In this manner, taking the idea of a paradigm seriously can potentially help us identify groups small enough to study patterns of interactions in a sustained way, and big enough to understand the relevant group dynamics.
III. Cool, cool, but what’s a paradigm?
I imagine a reader at this juncture going: “It’s all very nice to know that paradigms are attempts to capture something like a shared scientific imagination of a group of people, but what does ‘paradigm’ even mean?”
Here Kuhn again relies on scientific pedagogy or how science is taught (Kuhn himself had a phD in Physics). He points out that although theories and principles are taught in textbooks, they are never taught as abstract sentences to be repeated endlessly. Instead, they are stated and then immediately fleshed out through illustrative examples and back-of the-text problems. Through the solutions provided for exercises, students learn what kind of problems are approachable and what a good solution looks like. Once these are taught, more difficult problems and questions are provided to expand the applicability of what was taught.
It’s this whole bundle that helps inculcate students into a specific discipline, and he calls this a paradigm:
In learning a paradigm the scientist acquires theory, methods, and standards together, usually in an inextricable mixture.
Paradigms historically emerge by being more successful than any alternative, but is by no means a comprehensive description of everything. Instead it is something like an approach, and most scientific work consists in making the paradigm more precise and further “articulating” the paradigm, that is, extending the paradigm to more of nature. This sounds easy, but to “shove” nature into the “boxes” of the paradigm, that is, to successfully use its concepts, methods, instrumental techniques, etc., is incredibly difficult and often required great ingenuity, which can involve the invention of whole mathematical techniques and instruments.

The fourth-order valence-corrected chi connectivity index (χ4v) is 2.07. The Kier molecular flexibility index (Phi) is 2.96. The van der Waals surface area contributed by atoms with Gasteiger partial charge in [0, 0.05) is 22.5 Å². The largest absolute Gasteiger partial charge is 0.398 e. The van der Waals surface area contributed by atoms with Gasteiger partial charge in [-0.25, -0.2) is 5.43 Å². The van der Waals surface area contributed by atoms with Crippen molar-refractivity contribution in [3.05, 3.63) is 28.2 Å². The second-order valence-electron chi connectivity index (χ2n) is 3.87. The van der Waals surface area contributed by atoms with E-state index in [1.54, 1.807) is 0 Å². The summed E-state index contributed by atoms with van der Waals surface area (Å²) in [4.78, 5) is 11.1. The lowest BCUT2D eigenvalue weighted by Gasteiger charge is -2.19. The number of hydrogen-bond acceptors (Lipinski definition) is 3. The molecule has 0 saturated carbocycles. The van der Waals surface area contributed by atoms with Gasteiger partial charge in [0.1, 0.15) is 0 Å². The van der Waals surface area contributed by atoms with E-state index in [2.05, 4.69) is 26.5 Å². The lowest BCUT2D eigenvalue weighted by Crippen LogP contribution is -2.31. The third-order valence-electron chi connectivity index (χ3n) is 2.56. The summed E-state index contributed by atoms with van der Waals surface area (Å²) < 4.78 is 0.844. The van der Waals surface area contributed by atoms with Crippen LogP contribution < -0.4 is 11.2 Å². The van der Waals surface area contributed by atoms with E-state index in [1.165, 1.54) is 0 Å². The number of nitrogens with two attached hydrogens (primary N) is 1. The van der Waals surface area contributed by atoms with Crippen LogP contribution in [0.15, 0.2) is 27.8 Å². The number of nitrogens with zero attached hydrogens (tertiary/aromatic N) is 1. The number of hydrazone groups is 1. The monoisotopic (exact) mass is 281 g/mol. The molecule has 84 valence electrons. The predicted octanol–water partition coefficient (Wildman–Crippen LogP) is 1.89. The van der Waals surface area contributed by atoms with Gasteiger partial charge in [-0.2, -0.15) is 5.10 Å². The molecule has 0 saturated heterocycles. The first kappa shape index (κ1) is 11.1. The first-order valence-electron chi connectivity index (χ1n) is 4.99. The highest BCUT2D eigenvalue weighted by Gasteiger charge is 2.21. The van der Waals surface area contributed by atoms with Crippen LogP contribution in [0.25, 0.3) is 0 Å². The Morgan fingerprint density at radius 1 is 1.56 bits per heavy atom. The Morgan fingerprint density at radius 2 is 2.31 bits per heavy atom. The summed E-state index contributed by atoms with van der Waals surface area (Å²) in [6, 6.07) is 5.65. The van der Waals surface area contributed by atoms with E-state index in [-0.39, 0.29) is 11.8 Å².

Kuhn suggests that there are three broad kinds of scientific work related to paradigms that occupy most scientists’ time during normal scientific work:
First is that class of facts that the paradigm [determines] both with more precision and in a larger variety of situations.
A second usual but smaller class of [independent] factual determinations is directed to those facts that…can be compared directly with predictions from the paradigm theory.
A third class of experiments and observations …consists of empirical work undertaken to articulate the paradigm theory, resolving some of its residual ambiguities and permitting the solution of problems to which it had previously only drawn attention…Often a paradigm developed for one set of phenomena is ambiguous in its application to other closely related ones. Then experiments are necessary to choose among the alternative ways of applying the paradigm to the new area of interest.
The reason paradigms are perfect for scientific work is because they are detailed and concrete enough to guide work, but there are enough spaces and limitations that scientists have enough to go on.